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The right to believe, to worship and witness
The right to change one’s belief or religion
The right to join together and express one’s belief

ARMENIA: Conscientious objector "could be taken to jail at any time"

On 16 July, one week before his 21st birthday, Baptist conscientious objector Davit Nazaretyan received the Cassation Court's rejection of his final appeal against his two-year jail term. His application for alternative service had been rejected. "Davit could be taken to jail at any time," his pastor, Mikhail Shubin, told Forum 18 from Yerevan. "I am very disappointed by this decision," human rights defender Isabella Sargsyan of the Eurasia Partnership Foundation told Forum 18. "It is important to follow this particular case as well as the system more generally."

UZBEKISTAN: Planned new punishments for parents allowing children's religious education

The regime's non-freely-elected parliament has adopted in the first reading a draft law to allegedly "further strengthen the rights of children". The draft Law would ban and introduce punishments for parents or guardians who allow their children to receive "illegal" religious education before the age of 18. Many of the people the regime rules have expressed strong opposition to the draft Law. The regime is also planning to tighten the existing state censorship with a new Information Code.

OCCUPIED UKRAINE: One arrest, one reported jail term, two releases

Russian occupation officials refuse to give any information about 44-year-old Ukrainian Orthodox Church priest Feognost Pushkov, arrested on 20 June. Officials have been investigating his social media posts and searched his home in Prosyanoe in occupied Luhansk Region. Fr Feognost was sole carer for his elderly mother. Unconfirmed reports say the Russian-controlled Zaporizhzhia Regional Court sentenced a Protestant in her fifties to a 7-year jail term. She was prosecuted for comments at a home prayer meeting. Russia freed Greek Catholic priests Bohdan Heleta and Ivan Levytsky on 28 June after 19 months.

RUSSIA: Further jail term for answering fellow prisoners' questions about faith?

For the first time, a Jehovah's Witness prisoner of conscience is on trial in Kostroma for his exercise of freedom of religion or belief while imprisoned. Dmitry Terebilov answered questions about his faith from a fellow prisoner. Officials have not explained why answering questions constitutes involving another person in an "extremist" organisation. The camp administration has recordings of his conversations, but prison officials have not said whether and why they kept him under surveillance. If found guilty, he could receive a further sentence of several years, on top of his present 3-year term.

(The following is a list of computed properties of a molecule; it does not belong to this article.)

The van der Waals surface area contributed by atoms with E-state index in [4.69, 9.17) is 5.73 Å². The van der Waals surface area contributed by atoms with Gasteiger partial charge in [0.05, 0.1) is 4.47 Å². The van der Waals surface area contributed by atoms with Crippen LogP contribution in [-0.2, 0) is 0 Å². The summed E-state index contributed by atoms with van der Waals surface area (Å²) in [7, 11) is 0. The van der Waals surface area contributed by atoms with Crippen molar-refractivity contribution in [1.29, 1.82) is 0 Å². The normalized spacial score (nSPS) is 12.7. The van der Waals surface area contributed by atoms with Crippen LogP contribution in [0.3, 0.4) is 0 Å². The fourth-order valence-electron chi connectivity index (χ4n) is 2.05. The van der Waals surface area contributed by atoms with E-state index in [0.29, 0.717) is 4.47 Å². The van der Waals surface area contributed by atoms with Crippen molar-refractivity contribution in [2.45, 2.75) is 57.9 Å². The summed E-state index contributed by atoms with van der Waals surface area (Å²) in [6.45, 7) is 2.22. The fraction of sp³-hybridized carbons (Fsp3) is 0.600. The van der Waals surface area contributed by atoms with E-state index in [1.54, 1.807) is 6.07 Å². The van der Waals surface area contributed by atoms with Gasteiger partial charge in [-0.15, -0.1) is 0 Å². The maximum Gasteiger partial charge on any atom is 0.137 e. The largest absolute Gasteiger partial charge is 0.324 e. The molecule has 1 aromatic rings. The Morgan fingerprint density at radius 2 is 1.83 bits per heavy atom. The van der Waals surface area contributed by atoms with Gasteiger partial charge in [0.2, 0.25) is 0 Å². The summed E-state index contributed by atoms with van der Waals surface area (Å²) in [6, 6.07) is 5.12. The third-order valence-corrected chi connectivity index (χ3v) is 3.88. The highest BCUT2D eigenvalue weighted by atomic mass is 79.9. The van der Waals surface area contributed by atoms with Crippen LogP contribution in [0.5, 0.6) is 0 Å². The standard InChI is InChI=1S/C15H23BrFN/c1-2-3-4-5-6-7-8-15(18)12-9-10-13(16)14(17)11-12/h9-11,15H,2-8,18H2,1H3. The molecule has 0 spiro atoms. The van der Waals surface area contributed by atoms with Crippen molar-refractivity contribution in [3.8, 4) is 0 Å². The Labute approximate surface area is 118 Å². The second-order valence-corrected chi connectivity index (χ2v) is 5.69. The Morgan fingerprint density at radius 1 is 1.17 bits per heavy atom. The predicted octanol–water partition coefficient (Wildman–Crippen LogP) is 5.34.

RUSSIA: Who ordered torture of Jehovah's Witness prisoner of conscience?

Fellow medical facility prisoners tortured prisoner of conscience Rinat Kiramov over four days in April after he refused to give names of fellow Jehovah's Witnesses in his home town. They punched, kicked, waterboarded, threatened with rape, and shocked him with a stun gun. It is unclear how the prisoners had access to a stun gun. Kiramov's lawyer lodged a complaint to the Prosecutor's Office, which passed it to police. Whether police investigators have decided to open a criminal case is unknown. The UN Convention against Torture obliges states to arrest and punish officials who commit, order or allow torture. There is a long-standing pattern of impunity for torturers.

OCCUPIED UKRAINE: Orthodox priest's "espionage" verdict due 2 August

Ukrainian Orthodox Church (UOC) priest Kostiantyn Maksimov faces up to 12 years in prison if convicted on Russian "espionage" charges. His trial began on 6 June, with the final presentation of arguments due on 31 July and the verdict on 2 August. Seized by occupation forces in May 2023, Fr Kostiantyn is in Investigation Prison No. 2 in the Crimean capital Simferopol. On 7 June, Russian FSB officers raided Fr Feognost Pushkov's home in occupied Luhansk Region with a court-ordered search. Officials questioned him on 11 June. He was summoned to be added to the military register.

KYRGYZSTAN: Greater financial controls on religious organisations?

Despite Parliament's rejection on 6 June of a Religion Law amendment that would have imposed tighter financial reporting by registered religious organisations, work on a similar amendment continues. Deputy Ulan Primov – who is promoting such tighter controls – has not answered Forum 18's question on why he believes they are needed. "Financial control measures for non-commercial organisations in general were incorporated into the Law in 2022," says Gulshayir Abdirasulova of human rights organisation Kylym Shamy. "Now the authorities want to adopt such measures for religious organisations."

GEORGIA: Government's "real purpose" not to ensure public transparency "but to exert control"

Despite massive protests, the ruling party's Foreign Influence Transparency (Foreign Agent) Law (called by many Georgians including President Salome Zourabichvili the "Russian Law") came into force on 3 June. All civil society organisations (including most religious organisations) receiving more than a fifth of income from abroad must by September enter a range of information on a public register as an "organisation serving the interests of a foreign power". Pastor Zaal Tkeshelashvili of the unregistered Evangelical Church likens the new Law to "the State installing surveillance cameras in every corner to control the religious or private lives of believers".